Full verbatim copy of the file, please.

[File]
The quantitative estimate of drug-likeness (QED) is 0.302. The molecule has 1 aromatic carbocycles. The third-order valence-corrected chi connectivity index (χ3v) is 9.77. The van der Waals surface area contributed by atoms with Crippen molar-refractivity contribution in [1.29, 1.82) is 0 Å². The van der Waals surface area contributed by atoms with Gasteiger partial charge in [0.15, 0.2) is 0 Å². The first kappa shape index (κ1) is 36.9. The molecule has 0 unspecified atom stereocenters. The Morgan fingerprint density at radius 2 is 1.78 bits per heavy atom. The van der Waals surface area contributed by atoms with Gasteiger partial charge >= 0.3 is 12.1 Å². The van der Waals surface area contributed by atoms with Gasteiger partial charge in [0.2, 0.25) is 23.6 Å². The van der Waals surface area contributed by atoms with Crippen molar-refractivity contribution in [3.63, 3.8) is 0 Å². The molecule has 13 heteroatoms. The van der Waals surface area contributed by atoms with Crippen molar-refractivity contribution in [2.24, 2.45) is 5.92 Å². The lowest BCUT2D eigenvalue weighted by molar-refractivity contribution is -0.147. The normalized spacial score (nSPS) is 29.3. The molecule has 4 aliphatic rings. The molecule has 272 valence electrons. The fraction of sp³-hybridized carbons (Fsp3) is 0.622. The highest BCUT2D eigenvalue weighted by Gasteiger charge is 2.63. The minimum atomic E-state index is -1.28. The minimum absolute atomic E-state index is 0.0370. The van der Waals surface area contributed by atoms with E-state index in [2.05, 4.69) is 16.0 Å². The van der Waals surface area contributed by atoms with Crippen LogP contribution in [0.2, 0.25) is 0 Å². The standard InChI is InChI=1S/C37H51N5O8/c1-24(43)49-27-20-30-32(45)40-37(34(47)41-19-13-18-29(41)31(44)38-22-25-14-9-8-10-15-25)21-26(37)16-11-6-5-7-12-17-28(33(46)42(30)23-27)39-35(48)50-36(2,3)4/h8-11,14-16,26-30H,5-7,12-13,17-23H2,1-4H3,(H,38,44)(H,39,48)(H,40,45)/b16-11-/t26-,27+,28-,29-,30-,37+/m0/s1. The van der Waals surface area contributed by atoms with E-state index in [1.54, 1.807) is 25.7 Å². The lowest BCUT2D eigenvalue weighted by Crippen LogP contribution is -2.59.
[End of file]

The quantitative estimate of drug-likeness (QED) is 0.302. The molecule has 1 aromatic carbocycles. The third-order valence-corrected chi connectivity index (χ3v) is 9.77. The van der Waals surface area contributed by atoms with Crippen molar-refractivity contribution in [1.29, 1.82) is 0 Å². The van der Waals surface area contributed by atoms with Gasteiger partial charge in [0.15, 0.2) is 0 Å². The first kappa shape index (κ1) is 36.9. The molecule has 0 unspecified atom stereocenters. The Morgan fingerprint density at radius 2 is 1.78 bits per heavy atom. The van der Waals surface area contributed by atoms with Gasteiger partial charge >= 0.3 is 12.1 Å². The van der Waals surface area contributed by atoms with Gasteiger partial charge in [0.2, 0.25) is 23.6 Å². The van der Waals surface area contributed by atoms with Crippen molar-refractivity contribution in [3.63, 3.8) is 0 Å². The molecule has 13 heteroatoms. The van der Waals surface area contributed by atoms with Crippen molar-refractivity contribution in [2.24, 2.45) is 5.92 Å². The lowest BCUT2D eigenvalue weighted by molar-refractivity contribution is -0.147. The normalized spacial score (nSPS) is 29.3. The molecule has 4 aliphatic rings. The molecule has 272 valence electrons. The fraction of sp³-hybridized carbons (Fsp3) is 0.622. The highest BCUT2D eigenvalue weighted by Gasteiger charge is 2.63. The minimum atomic E-state index is -1.28. The minimum absolute atomic E-state index is 0.0370. The van der Waals surface area contributed by atoms with E-state index in [2.05, 4.69) is 16.0 Å². The van der Waals surface area contributed by atoms with Crippen LogP contribution in [0.2, 0.25) is 0 Å². The standard InChI is InChI=1S/C37H51N5O8/c1-24(43)49-27-20-30-32(45)40-37(34(47)41-19-13-18-29(41)31(44)38-22-25-14-9-8-10-15-25)21-26(37)16-11-6-5-7-12-17-28(33(46)42(30)23-27)39-35(48)50-36(2,3)4/h8-11,14-16,26-30H,5-7,12-13,17-23H2,1-4H3,(H,38,44)(H,39,48)(H,40,45)/b16-11-/t26-,27+,28-,29-,30-,37+/m0/s1. The van der Waals surface area contributed by atoms with E-state index in [1.54, 1.807) is 25.7 Å². The lowest BCUT2D eigenvalue weighted by Crippen LogP contribution is -2.59.